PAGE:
As far as changing anything, I wish my wife was as interested in the budget in general. I just don’t like that I am doing all this work to make sure we’re spending wisely and it seems like a burden for her to sit down and discuss it sometimes. She is typically great at tolerating me and it though.
You say your wife isn’t as interested in personal finance as you. If something God forbid happened, does she know where your money is?
Yes, we have a financial advisor and she has the logins for our credit cards.
That’s great! It’s important for both individuals in a relationship to have transparency into their finances. So tell me, how do you divvy up your paychecks to pay your expenses?
How we do it is that we have a shared checking account, shared savings account, and then two separate rainy day accounts for the both of us. We allocate $25 a paycheck or $650 a year for whatever we want in our rainy day accounts. I use it for fantasy baseball, lunch/dinner/drinks out with friends, gifts for her, etc. Stuff that I don’t think our joint account should pay for.
Otherwise, everything else from our paychecks goes into the savings and checking accounts we share.
That’s very interesting. I’ve heard of couples allocating the same percentage to a shared account but keeping most of their money separate. How come you didn’t want to go that route?
To us, it doesn’t matter who makes more money. We both have jobs, we both make money and that’s where it goes. I find it more complicated to have everything separate.
My brother does it the way you mentioned with his wife, but we do what works best for us.
You seem to be great at tracking your day-to-day expenses. Do you track your net worth as a couple?
I do not track our net worth. It would drive me crazy to see a +$10,000 or -$10,000 for whichever way the stock market goes. I check in with my financial advisor every six months or so to see how our investments and the bigger picture are doing.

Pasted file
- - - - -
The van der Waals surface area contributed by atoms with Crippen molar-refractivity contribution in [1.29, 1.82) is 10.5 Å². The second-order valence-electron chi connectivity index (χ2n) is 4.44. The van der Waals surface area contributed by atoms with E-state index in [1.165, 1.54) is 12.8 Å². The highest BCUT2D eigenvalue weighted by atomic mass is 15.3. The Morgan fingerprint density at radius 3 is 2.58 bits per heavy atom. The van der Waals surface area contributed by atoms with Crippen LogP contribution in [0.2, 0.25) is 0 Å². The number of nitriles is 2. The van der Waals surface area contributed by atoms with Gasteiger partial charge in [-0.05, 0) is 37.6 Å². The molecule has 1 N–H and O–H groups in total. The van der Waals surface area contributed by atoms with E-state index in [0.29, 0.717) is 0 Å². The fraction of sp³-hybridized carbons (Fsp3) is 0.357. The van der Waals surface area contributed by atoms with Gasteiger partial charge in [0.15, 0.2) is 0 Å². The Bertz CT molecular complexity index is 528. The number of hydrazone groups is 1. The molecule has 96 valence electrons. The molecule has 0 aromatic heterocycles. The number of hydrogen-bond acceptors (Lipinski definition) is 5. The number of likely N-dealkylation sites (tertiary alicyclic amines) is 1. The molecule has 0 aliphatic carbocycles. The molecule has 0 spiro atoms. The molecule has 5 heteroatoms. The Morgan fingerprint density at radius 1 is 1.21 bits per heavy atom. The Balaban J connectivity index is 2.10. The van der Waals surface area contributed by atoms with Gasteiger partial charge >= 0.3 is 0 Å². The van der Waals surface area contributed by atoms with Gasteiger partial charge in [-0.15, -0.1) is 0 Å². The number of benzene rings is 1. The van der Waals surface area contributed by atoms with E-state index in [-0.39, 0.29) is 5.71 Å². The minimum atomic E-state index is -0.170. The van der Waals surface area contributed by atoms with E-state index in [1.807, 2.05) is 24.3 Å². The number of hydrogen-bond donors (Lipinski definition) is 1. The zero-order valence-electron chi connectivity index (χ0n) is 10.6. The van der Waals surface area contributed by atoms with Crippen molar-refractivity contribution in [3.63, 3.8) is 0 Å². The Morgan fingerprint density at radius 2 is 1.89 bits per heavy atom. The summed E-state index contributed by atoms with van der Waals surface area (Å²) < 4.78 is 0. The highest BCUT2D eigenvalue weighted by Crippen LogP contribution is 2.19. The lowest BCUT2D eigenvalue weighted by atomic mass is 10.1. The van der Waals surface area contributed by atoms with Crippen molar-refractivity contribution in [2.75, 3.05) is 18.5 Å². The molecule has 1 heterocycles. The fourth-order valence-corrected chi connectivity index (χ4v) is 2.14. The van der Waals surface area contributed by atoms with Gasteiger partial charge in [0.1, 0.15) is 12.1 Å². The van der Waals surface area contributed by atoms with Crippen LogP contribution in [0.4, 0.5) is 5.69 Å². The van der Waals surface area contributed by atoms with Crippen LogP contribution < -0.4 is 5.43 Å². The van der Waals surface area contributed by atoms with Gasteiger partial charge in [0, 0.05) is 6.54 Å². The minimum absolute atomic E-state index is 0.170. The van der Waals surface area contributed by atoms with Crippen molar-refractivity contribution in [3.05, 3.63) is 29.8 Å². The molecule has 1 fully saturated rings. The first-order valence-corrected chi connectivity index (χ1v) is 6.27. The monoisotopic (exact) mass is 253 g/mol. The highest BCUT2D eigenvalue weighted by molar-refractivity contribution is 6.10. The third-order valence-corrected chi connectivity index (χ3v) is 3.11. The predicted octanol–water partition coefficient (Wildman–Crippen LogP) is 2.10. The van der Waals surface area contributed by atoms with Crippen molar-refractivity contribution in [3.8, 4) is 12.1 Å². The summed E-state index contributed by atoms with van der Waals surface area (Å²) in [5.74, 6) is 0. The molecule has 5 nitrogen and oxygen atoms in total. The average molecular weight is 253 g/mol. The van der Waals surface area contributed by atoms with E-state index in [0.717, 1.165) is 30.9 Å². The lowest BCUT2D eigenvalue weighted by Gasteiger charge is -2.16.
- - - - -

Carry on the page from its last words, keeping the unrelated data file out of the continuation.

Additionally, my biggest flaw is that while I track money by the year, I don’t always have a plan on what to do when I have a surplus. The last few years have been better because I used surplus to buy a car or now would likely be put into a college fund. In previous years it would be like “Cool, I have extra money!” I would recommend that surpluses be used to pay down debt, when needed, so if you have a student loan, use the majority of it towards that (and maybe hold on to a little to buy yourself something nice as a reward for doing good!) That’s the thing with tracking, you can get obsessed with saving money that you forget to treat yourself from time to time.
I don’t think the solution is to track everything but I think the problem is that people have no idea where their money goes. I started tracking our money because I wanted to see how much I spent on eating out, etc. and when I figured it out, I was really mad at myself.
What are you and your wife’s short and long-term money goals?
The weird thing about me is that I track money by the year. I try to get everything accounted for before the year is up. For example, I bought batteries and air filters for year 2018 at the end of year 2017. My short-term goals are to have surplus of items we need. Oh, and I need to look into life insurance and a 529 plan for my baby’s college.
Long-term, I am planning out the expenses for our first child. When we decided we wanted kids, I started putting money away. So continuing to add to that account is important for our future. It’s long term money that for now, is out of sight, out of mind.
What do you think are the most common financial problems couples face?
Like I said, I wish my wife was as interested in our finances as I am. I know a lot of people that are not good with money because they don’t track where everything is going. Knowing that and coming to a conclusion or decision together could probably subdue a lot of fights.
For a while I thought my inheritance was sacred and I thought of it as “my money.” After we got married, I figured we are in it together. I also personally believe that couples can make the wrong decisions when they start thinking of their finances as “yours” and “mine”, but to each their own.